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Death call'd aside the jocund groom,
With him into another room :
And looking grave, You must, says he,
Quit your sweet bride, and come with me.
With you, and quit my Susan's side?
With you! the hapless husband cried :
Young as I am ; 'tis monstrous hard ;
Besides, in truth, I'm not prepared :
My thoughts on other matters go,
This is my wedding night, you know.
What more he urg'd, I have not heard,
His reasons could not well be stronger,
So Death the poor delinquent spared,
And left to live a little longer.
Yet calling up a serious look,
His hour glass tumbled while he spoke,
Neighbour, he said, farewell. No more
Shall Death disturb your mirthful hour,
And further to avoid all blame
Of cruelty upon my name,
To give you time for preparation,
And fit you for your future station,
Three several warnings you shall have
Before you 're summond to the grave:
Willing, for once, I'll quit my prey,
And grant a kind reprieve;
In hopes you'll have no more to say
But when I call again this way,
Well pleas'd the world will leave.
To these conditions both consented,
And parted perfectly contented.
What next tbe hero of our tale befell,
How long he lived, how wise, how well,
How roundly he pursued his course,
And smok’d his pipe, and strok'd his horse,
The willing muse shall tell:
He chaffer'd then, he bought, he sold,
Nor once perceived his growing old,
Nor thought of Death as near;
His friends not false, his wife no shrew,
Many his gains, his children few,
He pass’d his hours in peace;
But while he view'd his wealth increase,
While thus along life's dusty road,
The beaten track content he trod,
Old Time whose haste no mortal spares
Uncall’d, unheeded, unawares,
Brought him on his eightieth year.
And now one night in musing mood,
As all alone he sate,
Th’ unwelcome messenger of fate
Once more before him stood.
Half stilled with anger and surprise,
So soon returned ! old Dobson cries.
So soon, d’ye call it ! Death replies:
Surely, my friend, you ’re but in jest;
Since I was here before
'Tis six-and-thirty years at least,
you are now fourscore.
So much the worse, the clown rejoin’d,
To spare the aged would be kind;
However, see your search be legal,
And your authority—Is 't regal ?
Else you are come on a fool's errand,
With but a secretary's warrant.
Besides, you promised me three warnings,
Which I have looked for nights and mornings ;
But for that loss of time and ease
I can recover damages.
I know, cries Death, that at the best,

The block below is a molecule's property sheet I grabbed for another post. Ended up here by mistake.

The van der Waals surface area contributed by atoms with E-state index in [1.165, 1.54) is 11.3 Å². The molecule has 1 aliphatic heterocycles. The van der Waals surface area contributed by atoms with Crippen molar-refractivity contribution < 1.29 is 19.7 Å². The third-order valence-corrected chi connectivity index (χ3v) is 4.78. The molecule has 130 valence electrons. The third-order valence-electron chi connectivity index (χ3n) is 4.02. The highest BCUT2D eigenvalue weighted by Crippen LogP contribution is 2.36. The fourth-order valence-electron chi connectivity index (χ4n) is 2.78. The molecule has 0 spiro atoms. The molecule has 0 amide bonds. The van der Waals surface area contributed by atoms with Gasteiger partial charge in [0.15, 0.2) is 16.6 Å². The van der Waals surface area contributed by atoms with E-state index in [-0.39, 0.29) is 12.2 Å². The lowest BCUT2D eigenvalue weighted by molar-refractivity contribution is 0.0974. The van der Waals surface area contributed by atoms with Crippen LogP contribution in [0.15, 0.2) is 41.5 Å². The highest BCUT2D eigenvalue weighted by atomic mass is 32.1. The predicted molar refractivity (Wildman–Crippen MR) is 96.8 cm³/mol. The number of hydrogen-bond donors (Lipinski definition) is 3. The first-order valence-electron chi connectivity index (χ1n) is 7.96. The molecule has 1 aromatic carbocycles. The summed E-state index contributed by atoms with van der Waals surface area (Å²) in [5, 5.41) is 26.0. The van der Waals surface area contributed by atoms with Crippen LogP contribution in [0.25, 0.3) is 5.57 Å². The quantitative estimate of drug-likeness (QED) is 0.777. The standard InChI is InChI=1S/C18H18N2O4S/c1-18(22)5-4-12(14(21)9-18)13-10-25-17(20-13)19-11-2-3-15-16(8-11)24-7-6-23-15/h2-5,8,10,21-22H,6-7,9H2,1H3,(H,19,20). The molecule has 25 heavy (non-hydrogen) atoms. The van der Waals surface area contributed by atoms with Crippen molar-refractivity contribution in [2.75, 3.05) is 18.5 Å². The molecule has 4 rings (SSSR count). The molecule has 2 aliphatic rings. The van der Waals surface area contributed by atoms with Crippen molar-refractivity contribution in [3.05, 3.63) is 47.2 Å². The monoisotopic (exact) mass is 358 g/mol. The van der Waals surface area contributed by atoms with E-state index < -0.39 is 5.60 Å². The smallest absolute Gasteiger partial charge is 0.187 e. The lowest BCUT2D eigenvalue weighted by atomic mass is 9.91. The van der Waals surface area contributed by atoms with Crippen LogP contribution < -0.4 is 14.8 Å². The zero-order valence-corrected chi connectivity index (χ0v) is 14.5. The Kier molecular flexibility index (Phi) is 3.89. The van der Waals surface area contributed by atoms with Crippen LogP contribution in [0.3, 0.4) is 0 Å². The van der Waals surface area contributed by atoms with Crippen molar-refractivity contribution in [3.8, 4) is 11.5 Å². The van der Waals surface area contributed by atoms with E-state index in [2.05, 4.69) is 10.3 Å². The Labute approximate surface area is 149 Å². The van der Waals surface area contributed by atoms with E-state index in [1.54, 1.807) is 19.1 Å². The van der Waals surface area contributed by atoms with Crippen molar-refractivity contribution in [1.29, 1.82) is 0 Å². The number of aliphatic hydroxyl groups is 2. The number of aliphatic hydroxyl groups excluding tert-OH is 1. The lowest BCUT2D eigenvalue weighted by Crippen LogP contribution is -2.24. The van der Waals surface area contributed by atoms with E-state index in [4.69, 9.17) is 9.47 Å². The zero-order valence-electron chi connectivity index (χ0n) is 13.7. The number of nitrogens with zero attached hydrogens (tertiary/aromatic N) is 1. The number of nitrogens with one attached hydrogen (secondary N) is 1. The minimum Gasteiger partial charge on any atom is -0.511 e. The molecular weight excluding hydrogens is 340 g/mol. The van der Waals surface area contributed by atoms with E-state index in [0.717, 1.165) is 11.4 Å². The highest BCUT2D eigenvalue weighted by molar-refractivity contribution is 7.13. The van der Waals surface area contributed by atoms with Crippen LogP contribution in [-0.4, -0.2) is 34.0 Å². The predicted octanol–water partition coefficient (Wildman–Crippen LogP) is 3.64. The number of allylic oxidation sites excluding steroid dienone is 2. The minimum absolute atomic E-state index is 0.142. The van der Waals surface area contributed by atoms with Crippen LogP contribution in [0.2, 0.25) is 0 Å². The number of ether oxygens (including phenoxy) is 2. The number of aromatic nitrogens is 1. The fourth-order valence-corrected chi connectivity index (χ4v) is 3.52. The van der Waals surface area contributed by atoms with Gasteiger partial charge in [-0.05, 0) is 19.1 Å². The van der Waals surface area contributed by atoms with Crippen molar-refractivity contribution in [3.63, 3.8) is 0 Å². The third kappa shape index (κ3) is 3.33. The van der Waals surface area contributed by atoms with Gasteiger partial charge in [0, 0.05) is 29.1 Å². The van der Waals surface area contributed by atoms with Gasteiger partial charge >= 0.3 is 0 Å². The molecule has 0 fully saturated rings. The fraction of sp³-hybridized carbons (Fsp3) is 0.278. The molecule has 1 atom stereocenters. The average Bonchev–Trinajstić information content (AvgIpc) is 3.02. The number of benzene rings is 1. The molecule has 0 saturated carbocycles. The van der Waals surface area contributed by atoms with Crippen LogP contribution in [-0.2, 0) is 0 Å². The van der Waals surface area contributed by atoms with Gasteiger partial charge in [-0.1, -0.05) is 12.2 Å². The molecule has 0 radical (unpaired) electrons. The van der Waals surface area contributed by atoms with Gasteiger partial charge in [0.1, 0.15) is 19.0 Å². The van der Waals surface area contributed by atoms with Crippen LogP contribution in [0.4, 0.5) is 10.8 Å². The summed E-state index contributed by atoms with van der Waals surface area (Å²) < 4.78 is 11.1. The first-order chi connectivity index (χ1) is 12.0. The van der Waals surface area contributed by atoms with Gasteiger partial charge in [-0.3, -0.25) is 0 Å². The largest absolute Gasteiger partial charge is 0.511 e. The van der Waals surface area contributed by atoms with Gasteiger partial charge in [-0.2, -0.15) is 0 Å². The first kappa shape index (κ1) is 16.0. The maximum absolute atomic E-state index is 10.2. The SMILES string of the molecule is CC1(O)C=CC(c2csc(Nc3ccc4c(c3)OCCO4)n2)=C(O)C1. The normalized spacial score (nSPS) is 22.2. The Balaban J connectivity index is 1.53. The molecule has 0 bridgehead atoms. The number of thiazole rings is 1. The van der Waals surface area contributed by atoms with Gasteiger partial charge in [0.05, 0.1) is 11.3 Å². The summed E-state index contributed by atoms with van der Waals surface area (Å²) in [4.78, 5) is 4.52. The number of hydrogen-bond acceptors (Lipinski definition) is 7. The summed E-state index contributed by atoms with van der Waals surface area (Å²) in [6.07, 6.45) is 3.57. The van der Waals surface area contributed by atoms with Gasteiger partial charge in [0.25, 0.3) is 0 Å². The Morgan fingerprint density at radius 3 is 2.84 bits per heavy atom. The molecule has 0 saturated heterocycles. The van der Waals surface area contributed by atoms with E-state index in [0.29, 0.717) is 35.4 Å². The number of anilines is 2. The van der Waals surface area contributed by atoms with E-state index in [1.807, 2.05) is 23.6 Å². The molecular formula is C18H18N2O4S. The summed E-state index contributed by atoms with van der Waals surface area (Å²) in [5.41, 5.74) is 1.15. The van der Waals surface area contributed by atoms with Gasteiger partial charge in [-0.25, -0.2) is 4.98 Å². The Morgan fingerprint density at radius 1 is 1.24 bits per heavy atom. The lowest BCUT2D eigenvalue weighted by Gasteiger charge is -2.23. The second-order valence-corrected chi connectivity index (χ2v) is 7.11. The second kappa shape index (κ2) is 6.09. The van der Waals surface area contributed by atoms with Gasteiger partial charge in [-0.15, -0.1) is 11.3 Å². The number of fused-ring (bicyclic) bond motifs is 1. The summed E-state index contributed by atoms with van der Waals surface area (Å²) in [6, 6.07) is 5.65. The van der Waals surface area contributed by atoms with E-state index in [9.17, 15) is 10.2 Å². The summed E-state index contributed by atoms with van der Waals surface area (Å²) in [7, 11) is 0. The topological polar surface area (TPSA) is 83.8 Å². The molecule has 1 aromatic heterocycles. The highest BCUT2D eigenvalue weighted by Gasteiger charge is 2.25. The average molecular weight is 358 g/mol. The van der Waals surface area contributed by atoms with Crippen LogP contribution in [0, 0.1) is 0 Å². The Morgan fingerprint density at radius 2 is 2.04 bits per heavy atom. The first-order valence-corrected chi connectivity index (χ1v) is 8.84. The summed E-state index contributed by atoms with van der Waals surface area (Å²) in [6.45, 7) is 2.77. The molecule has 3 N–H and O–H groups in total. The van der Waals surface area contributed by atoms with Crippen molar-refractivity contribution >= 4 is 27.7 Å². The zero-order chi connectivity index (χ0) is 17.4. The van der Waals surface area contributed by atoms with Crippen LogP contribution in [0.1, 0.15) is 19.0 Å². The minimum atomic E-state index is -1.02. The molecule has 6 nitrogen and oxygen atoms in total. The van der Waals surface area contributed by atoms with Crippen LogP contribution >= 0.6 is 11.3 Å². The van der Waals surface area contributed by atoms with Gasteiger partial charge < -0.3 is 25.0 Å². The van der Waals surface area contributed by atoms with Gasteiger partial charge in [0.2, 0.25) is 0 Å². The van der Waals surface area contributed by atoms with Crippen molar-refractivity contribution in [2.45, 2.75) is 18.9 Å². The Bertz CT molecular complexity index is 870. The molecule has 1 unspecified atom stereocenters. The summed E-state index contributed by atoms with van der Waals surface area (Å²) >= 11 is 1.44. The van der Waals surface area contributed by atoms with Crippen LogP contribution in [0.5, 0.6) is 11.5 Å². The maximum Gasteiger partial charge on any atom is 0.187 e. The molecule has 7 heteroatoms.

I seldom am a welcome guest;
But don't be captious, friend, at least;
I little thought you'd still be able
To stump about your farm and stable;
Your years have run to a great length,
I wish you joy tho' of your strength.
Hold, says the farmer, not so fast,
I have been lame these four years past.
And no great wonder, Death replies;
However, you still keep your eyes,
And sure to see one's loves and friends,
For legs and arms would make amends.
Perhaps, says Dobson, so it might,
But, latterly, I've lost my sight.
This is a shocking story, faith,
Yet there's some comfort still, says Death;
Each strives your sadness to amuse,
I warrant you have all the news.
There's none, cries he, and if there were,
I'm grown so deaf, I could not hear,
Nay then, the spectre stern rejoin'd,
These are unjustifiable yearnings ;
If you are lame, and deaf, and blind,
You've had your three sufficient warnings.
So come along, no more we'll part:
He said, and touch'd him with his dart;
And now old Dobson, turning pale,
Yields to his fate so ends my tale.
MADAME D'ARBLAY's description of the Streatham Portraits will be the best preface to the following verses on them: “Mrs. Thrale and her eldest daughter were in one piece, over the fire-place (of the library), at full length. The rest of the pictures were all threequarters. Mr. Thrale was over the door leading to his study. The general collection then began by Lord Sandys and Lord Westcote (Lyttelton), two early noble friends of Mr. Thrale. Then followed Dr. Johnson, Mr. Burke, Dr. Goldsmith, Mr. Murphy, Mr. Garrick, Mr. Baretti, Sir Robert Chambers, and Sir Joshua Reynolds himself — all painted in the highest style of this great master, who much delighted in this his Streatham gallery. There was place left but for one more frame when the acquaintance with Dr. Burney began at Streatham."
The whole of them were sold by auction in the spring of 1816. According to Mrs. Piozzi's marked catalogue, they fetched respectively the following prices, which appear to vary according to the celebrity of the subjects, and to make small account of the pictures considered as works of art :-“ Lord Sandys, 361. 158. (Lady Downshire); Lord Lyttelton, 431. 18. (Mr. Lyttelton, his son); Mrs. Piozzi and her daughter, 81l. 18s. (S. Boddington, Esq., a rich merchant); Gold